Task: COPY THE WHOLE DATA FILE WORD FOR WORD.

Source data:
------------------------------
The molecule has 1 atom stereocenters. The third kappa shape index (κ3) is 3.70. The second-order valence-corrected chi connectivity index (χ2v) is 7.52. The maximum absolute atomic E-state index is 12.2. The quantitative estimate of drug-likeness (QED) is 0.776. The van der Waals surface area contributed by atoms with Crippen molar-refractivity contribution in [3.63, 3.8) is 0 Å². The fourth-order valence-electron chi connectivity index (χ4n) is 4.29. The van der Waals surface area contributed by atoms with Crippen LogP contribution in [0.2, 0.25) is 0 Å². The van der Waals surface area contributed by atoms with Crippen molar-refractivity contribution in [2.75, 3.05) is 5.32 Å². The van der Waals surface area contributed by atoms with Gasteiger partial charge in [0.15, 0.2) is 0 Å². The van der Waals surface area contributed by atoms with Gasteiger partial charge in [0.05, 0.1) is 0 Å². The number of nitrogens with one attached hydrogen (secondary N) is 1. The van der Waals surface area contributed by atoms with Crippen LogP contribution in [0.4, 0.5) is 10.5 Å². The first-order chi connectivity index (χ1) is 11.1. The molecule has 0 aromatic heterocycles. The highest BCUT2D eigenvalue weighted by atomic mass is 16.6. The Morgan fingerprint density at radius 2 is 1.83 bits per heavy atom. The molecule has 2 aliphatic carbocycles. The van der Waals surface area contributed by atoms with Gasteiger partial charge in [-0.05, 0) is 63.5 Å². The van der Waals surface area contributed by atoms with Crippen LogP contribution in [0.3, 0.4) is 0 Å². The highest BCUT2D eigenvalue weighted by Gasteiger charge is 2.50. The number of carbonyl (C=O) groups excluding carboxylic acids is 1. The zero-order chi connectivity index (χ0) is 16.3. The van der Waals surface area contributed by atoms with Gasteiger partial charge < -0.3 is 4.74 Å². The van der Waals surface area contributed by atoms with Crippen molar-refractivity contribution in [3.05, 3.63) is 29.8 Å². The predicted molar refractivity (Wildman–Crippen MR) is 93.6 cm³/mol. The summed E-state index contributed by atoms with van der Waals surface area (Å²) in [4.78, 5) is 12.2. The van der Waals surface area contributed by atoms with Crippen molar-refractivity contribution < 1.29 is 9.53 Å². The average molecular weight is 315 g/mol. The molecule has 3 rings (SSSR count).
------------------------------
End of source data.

The molecule has 1 atom stereocenters. The third kappa shape index (κ3) is 3.70. The second-order valence-corrected chi connectivity index (χ2v) is 7.52. The maximum absolute atomic E-state index is 12.2. The quantitative estimate of drug-likeness (QED) is 0.776. The van der Waals surface area contributed by atoms with Crippen molar-refractivity contribution in [3.63, 3.8) is 0 Å². The fourth-order valence-electron chi connectivity index (χ4n) is 4.29. The van der Waals surface area contributed by atoms with Crippen LogP contribution in [0.2, 0.25) is 0 Å². The van der Waals surface area contributed by atoms with Crippen molar-refractivity contribution in [2.75, 3.05) is 5.32 Å². The van der Waals surface area contributed by atoms with Gasteiger partial charge in [0.15, 0.2) is 0 Å². The van der Waals surface area contributed by atoms with Gasteiger partial charge in [0.05, 0.1) is 0 Å². The number of nitrogens with one attached hydrogen (secondary N) is 1. The van der Waals surface area contributed by atoms with Crippen LogP contribution in [0.4, 0.5) is 10.5 Å². The first-order chi connectivity index (χ1) is 11.1. The molecule has 0 aromatic heterocycles. The highest BCUT2D eigenvalue weighted by atomic mass is 16.6. The Morgan fingerprint density at radius 2 is 1.83 bits per heavy atom. The molecule has 2 aliphatic carbocycles. The van der Waals surface area contributed by atoms with Gasteiger partial charge in [-0.05, 0) is 63.5 Å². The van der Waals surface area contributed by atoms with Crippen LogP contribution in [0.3, 0.4) is 0 Å². The highest BCUT2D eigenvalue weighted by Gasteiger charge is 2.50. The number of carbonyl (C=O) groups excluding carboxylic acids is 1. The zero-order chi connectivity index (χ0) is 16.3. The van der Waals surface area contributed by atoms with Gasteiger partial charge < -0.3 is 4.74 Å². The van der Waals surface area contributed by atoms with Crippen molar-refractivity contribution in [3.05, 3.63) is 29.8 Å². The predicted molar refractivity (Wildman–Crippen MR) is 93.6 cm³/mol. The summed E-state index contributed by atoms with van der Waals surface area (Å²) in [4.78, 5) is 12.2. The van der Waals surface area contributed by atoms with Crippen molar-refractivity contribution < 1.29 is 9.53 Å². The average molecular weight is 315 g/mol. The molecule has 3 rings (SSSR count).